Earlier this week, technology solution providers and leaders from more than 200 cities came together at the 2016 Smart Cities Innovation Summit where they shared ideas on how to use technology to address the needs of their communities. The IoT is integral to creating a smart city, and the role of that data was the focus of the Sensor Networks panel.
Who owns the data captured by sensors?
Tarik Hammadou, Cofounder and CEO, VIMOC Technologies: The data is owned by the city. The city provides the services to the customers. The data is the asset that the city owns. The service provider charges for the service or API, not the data. Cities need a source of revenue to sustain smart cities. The only source of revenue is the data. Then they'll use that data to provide services to the customers and see if it provides the customer with value.
James Stansberry, Senior Vice President and General Manager, Internet of Things, Silicon Labs: The US government believes they own it, so the city owns it, but it's a slippery slope. There are lots of different data types out there, like Siri or Alexa. This type of data should be personal and is owned by the person. Data like the amount of pedestrian bike traffic is collected and belongs to the city. There are usually indicators that they city owns certain types of data, for instance you'll have to opt in.
How do smart cities protect their data and build a secure network?
James: Security is a big issue. Consider it like an onion. Let's start at the center at the chip level, then you get to the software level, then to the protocol stack, and so on. Your network needs to be secure throughout. No unknown or un-secure devices should even go on your network. That's how people hack into your network. There are lots of thoughts around security standards - don't ignore them.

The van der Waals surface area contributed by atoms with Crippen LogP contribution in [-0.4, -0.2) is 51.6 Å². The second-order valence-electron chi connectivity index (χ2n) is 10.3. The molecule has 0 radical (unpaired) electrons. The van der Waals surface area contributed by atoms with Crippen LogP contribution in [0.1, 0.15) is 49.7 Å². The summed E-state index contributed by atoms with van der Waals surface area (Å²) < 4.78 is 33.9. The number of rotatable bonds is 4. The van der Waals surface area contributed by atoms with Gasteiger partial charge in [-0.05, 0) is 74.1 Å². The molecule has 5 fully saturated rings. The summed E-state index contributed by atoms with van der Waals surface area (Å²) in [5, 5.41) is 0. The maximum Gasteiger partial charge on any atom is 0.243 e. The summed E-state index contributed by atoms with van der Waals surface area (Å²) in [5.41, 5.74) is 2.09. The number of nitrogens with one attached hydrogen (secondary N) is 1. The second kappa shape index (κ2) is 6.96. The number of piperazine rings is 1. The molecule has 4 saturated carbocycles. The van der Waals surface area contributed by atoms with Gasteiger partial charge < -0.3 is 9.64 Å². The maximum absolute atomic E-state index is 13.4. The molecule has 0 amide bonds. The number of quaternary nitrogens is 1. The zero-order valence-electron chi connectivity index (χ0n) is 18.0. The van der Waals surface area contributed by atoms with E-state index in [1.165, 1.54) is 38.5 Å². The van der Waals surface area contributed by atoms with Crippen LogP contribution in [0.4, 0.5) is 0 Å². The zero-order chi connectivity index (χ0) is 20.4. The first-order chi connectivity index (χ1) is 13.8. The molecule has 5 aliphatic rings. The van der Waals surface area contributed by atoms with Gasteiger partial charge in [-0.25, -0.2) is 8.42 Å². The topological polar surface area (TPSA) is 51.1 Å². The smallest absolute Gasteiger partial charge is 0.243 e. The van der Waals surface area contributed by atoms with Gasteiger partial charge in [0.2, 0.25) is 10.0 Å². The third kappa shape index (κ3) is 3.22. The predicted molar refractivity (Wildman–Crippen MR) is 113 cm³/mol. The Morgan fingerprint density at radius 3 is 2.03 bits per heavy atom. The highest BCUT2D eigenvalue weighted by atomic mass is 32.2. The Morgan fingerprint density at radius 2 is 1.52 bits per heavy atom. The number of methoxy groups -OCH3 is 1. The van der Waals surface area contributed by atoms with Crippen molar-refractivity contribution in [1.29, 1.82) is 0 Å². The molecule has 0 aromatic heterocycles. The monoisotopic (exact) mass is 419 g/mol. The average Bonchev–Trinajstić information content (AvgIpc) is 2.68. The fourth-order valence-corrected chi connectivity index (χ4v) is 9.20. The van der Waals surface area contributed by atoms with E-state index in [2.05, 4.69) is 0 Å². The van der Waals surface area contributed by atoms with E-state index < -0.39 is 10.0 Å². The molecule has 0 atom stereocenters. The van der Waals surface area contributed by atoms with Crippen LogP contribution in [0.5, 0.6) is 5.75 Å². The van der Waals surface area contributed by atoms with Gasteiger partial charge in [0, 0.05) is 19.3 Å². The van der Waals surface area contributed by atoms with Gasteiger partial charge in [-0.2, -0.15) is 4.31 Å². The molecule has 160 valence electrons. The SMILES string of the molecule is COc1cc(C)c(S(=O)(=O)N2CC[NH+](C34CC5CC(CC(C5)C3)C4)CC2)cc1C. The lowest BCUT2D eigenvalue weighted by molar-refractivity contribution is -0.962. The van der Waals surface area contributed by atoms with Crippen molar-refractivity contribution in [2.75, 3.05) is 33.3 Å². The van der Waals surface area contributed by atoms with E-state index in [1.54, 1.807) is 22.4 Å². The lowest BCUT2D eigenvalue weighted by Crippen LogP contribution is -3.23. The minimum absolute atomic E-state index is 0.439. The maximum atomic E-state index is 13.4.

What's the biggest unexpected benefit or challenge when building smart cities?
Scarlett King, Director, IoT Solutions - Smart Connected Communities and Cities Lead, Bosch: Support of the sensor technology used in smart cities is often an afterthought, but it's critical to be successful and can be a failing point if overlooked. The expert needs to bring this to the city's attention: how do you need to implement or deploy your program and be able to run it for years to come? Cities need to think in billions of sensors, not millions or thousands. Their job would be made easier if all the technology were on the same protocol and used the same standards.
What are you most excited about in the future for smart cities?
Scarlett: The speed of data. How quickly can you get me valuable insights, and therefore impact or add value to our customers.
Tarik: A smart city gives you data to understand things better, which means we can make helpful things.
IoT continues to grow and be a part of the future of a more connected world. We look forward to being a part of the integration of technology in everyday life to grow cities and make them healthier, smarter, and more efficient.